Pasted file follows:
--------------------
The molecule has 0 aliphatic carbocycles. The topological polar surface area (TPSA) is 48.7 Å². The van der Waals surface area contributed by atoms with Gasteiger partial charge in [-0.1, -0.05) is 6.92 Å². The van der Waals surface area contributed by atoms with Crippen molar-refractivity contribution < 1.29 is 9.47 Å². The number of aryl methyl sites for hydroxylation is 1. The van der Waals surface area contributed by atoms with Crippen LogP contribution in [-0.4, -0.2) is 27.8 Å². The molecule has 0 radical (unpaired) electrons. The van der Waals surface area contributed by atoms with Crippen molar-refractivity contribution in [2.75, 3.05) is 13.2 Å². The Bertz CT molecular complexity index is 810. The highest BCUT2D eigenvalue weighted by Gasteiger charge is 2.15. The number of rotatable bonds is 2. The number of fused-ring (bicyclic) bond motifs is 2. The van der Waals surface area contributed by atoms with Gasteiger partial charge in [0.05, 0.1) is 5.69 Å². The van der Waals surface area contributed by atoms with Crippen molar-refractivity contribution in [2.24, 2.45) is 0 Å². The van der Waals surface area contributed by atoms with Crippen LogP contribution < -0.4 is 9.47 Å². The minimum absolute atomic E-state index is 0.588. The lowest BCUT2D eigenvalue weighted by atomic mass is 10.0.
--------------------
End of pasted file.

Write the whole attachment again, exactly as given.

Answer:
The molecule has 0 aliphatic carbocycles. The topological polar surface area (TPSA) is 48.7 Å². The van der Waals surface area contributed by atoms with Gasteiger partial charge in [-0.1, -0.05) is 6.92 Å². The van der Waals surface area contributed by atoms with Crippen molar-refractivity contribution < 1.29 is 9.47 Å². The number of aryl methyl sites for hydroxylation is 1. The van der Waals surface area contributed by atoms with Crippen LogP contribution in [-0.4, -0.2) is 27.8 Å². The molecule has 0 radical (unpaired) electrons. The van der Waals surface area contributed by atoms with Crippen molar-refractivity contribution in [2.75, 3.05) is 13.2 Å². The Bertz CT molecular complexity index is 810. The highest BCUT2D eigenvalue weighted by Gasteiger charge is 2.15. The number of rotatable bonds is 2. The number of fused-ring (bicyclic) bond motifs is 2. The van der Waals surface area contributed by atoms with Gasteiger partial charge in [0.05, 0.1) is 5.69 Å². The van der Waals surface area contributed by atoms with Crippen molar-refractivity contribution in [2.24, 2.45) is 0 Å². The van der Waals surface area contributed by atoms with Crippen LogP contribution < -0.4 is 9.47 Å². The minimum absolute atomic E-state index is 0.588. The lowest BCUT2D eigenvalue weighted by atomic mass is 10.0.